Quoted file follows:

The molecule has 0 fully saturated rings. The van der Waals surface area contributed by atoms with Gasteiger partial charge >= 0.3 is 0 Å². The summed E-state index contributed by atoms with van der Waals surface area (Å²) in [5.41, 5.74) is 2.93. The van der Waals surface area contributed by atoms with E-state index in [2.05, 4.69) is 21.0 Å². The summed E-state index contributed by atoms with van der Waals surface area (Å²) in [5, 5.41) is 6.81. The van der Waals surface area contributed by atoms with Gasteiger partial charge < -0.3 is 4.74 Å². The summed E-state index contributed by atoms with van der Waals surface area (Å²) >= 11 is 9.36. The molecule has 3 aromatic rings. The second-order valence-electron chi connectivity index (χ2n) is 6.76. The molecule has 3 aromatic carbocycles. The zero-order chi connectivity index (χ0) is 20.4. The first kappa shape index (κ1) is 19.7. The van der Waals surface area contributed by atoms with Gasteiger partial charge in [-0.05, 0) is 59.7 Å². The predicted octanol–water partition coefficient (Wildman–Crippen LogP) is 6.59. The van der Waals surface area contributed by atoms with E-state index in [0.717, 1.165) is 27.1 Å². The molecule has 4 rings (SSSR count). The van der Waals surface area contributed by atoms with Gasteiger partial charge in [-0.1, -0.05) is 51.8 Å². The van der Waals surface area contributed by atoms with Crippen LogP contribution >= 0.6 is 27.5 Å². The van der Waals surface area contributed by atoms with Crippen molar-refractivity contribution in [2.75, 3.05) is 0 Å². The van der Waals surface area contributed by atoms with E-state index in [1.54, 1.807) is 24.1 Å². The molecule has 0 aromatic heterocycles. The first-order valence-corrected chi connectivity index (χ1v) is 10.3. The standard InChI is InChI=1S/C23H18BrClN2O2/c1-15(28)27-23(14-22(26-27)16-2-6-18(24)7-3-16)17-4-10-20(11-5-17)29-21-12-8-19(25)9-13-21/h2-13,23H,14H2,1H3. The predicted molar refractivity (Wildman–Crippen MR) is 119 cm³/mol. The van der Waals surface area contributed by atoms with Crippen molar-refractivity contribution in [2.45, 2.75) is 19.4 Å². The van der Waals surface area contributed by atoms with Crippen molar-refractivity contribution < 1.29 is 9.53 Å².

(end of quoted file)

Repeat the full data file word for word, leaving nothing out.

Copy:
The molecule has 0 fully saturated rings. The van der Waals surface area contributed by atoms with Gasteiger partial charge >= 0.3 is 0 Å². The summed E-state index contributed by atoms with van der Waals surface area (Å²) in [5.41, 5.74) is 2.93. The van der Waals surface area contributed by atoms with E-state index in [2.05, 4.69) is 21.0 Å². The summed E-state index contributed by atoms with van der Waals surface area (Å²) in [5, 5.41) is 6.81. The van der Waals surface area contributed by atoms with Gasteiger partial charge < -0.3 is 4.74 Å². The summed E-state index contributed by atoms with van der Waals surface area (Å²) >= 11 is 9.36. The molecule has 3 aromatic rings. The second-order valence-electron chi connectivity index (χ2n) is 6.76. The molecule has 3 aromatic carbocycles. The zero-order chi connectivity index (χ0) is 20.4. The first kappa shape index (κ1) is 19.7. The van der Waals surface area contributed by atoms with Gasteiger partial charge in [-0.05, 0) is 59.7 Å². The predicted octanol–water partition coefficient (Wildman–Crippen LogP) is 6.59. The van der Waals surface area contributed by atoms with E-state index in [0.717, 1.165) is 27.1 Å². The molecule has 4 rings (SSSR count). The van der Waals surface area contributed by atoms with Gasteiger partial charge in [-0.1, -0.05) is 51.8 Å². The van der Waals surface area contributed by atoms with Crippen LogP contribution >= 0.6 is 27.5 Å². The van der Waals surface area contributed by atoms with Crippen molar-refractivity contribution in [2.75, 3.05) is 0 Å². The van der Waals surface area contributed by atoms with E-state index in [1.54, 1.807) is 24.1 Å². The molecule has 0 aromatic heterocycles. The first-order valence-corrected chi connectivity index (χ1v) is 10.3. The standard InChI is InChI=1S/C23H18BrClN2O2/c1-15(28)27-23(14-22(26-27)16-2-6-18(24)7-3-16)17-4-10-20(11-5-17)29-21-12-8-19(25)9-13-21/h2-13,23H,14H2,1H3. The predicted molar refractivity (Wildman–Crippen MR) is 119 cm³/mol. The van der Waals surface area contributed by atoms with Crippen molar-refractivity contribution in [2.45, 2.75) is 19.4 Å². The van der Waals surface area contributed by atoms with Crippen molar-refractivity contribution < 1.29 is 9.53 Å².